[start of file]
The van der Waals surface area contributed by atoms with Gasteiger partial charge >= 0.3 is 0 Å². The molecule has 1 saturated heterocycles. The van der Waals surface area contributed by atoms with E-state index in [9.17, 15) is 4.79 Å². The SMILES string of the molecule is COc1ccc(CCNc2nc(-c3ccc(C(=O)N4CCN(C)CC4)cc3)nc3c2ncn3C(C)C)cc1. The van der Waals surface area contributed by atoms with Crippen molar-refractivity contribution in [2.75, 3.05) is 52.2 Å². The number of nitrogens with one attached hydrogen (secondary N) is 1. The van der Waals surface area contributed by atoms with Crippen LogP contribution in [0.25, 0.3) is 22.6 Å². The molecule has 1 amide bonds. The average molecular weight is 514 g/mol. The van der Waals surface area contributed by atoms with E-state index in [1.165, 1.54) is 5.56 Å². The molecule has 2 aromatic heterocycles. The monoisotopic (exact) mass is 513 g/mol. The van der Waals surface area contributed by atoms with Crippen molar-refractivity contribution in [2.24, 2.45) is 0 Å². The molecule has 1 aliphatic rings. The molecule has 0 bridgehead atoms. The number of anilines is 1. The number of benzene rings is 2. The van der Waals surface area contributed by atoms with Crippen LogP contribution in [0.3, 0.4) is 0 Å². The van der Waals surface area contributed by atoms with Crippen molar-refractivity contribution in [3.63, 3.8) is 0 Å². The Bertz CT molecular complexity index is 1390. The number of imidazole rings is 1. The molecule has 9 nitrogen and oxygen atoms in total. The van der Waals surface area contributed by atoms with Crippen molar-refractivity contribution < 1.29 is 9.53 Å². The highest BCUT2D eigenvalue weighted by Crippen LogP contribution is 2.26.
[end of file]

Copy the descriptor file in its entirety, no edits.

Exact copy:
The van der Waals surface area contributed by atoms with Gasteiger partial charge >= 0.3 is 0 Å². The molecule has 1 saturated heterocycles. The van der Waals surface area contributed by atoms with E-state index in [9.17, 15) is 4.79 Å². The SMILES string of the molecule is COc1ccc(CCNc2nc(-c3ccc(C(=O)N4CCN(C)CC4)cc3)nc3c2ncn3C(C)C)cc1. The van der Waals surface area contributed by atoms with Crippen molar-refractivity contribution in [2.75, 3.05) is 52.2 Å². The number of nitrogens with one attached hydrogen (secondary N) is 1. The van der Waals surface area contributed by atoms with Crippen LogP contribution in [0.25, 0.3) is 22.6 Å². The molecule has 1 amide bonds. The average molecular weight is 514 g/mol. The van der Waals surface area contributed by atoms with E-state index in [1.165, 1.54) is 5.56 Å². The molecule has 2 aromatic heterocycles. The monoisotopic (exact) mass is 513 g/mol. The van der Waals surface area contributed by atoms with Crippen molar-refractivity contribution in [2.24, 2.45) is 0 Å². The molecule has 1 aliphatic rings. The molecule has 0 bridgehead atoms. The number of anilines is 1. The number of benzene rings is 2. The van der Waals surface area contributed by atoms with Crippen LogP contribution in [0.3, 0.4) is 0 Å². The van der Waals surface area contributed by atoms with Crippen molar-refractivity contribution in [3.63, 3.8) is 0 Å². The Bertz CT molecular complexity index is 1390. The number of imidazole rings is 1. The molecule has 9 nitrogen and oxygen atoms in total. The van der Waals surface area contributed by atoms with Crippen molar-refractivity contribution < 1.29 is 9.53 Å². The highest BCUT2D eigenvalue weighted by Crippen LogP contribution is 2.26.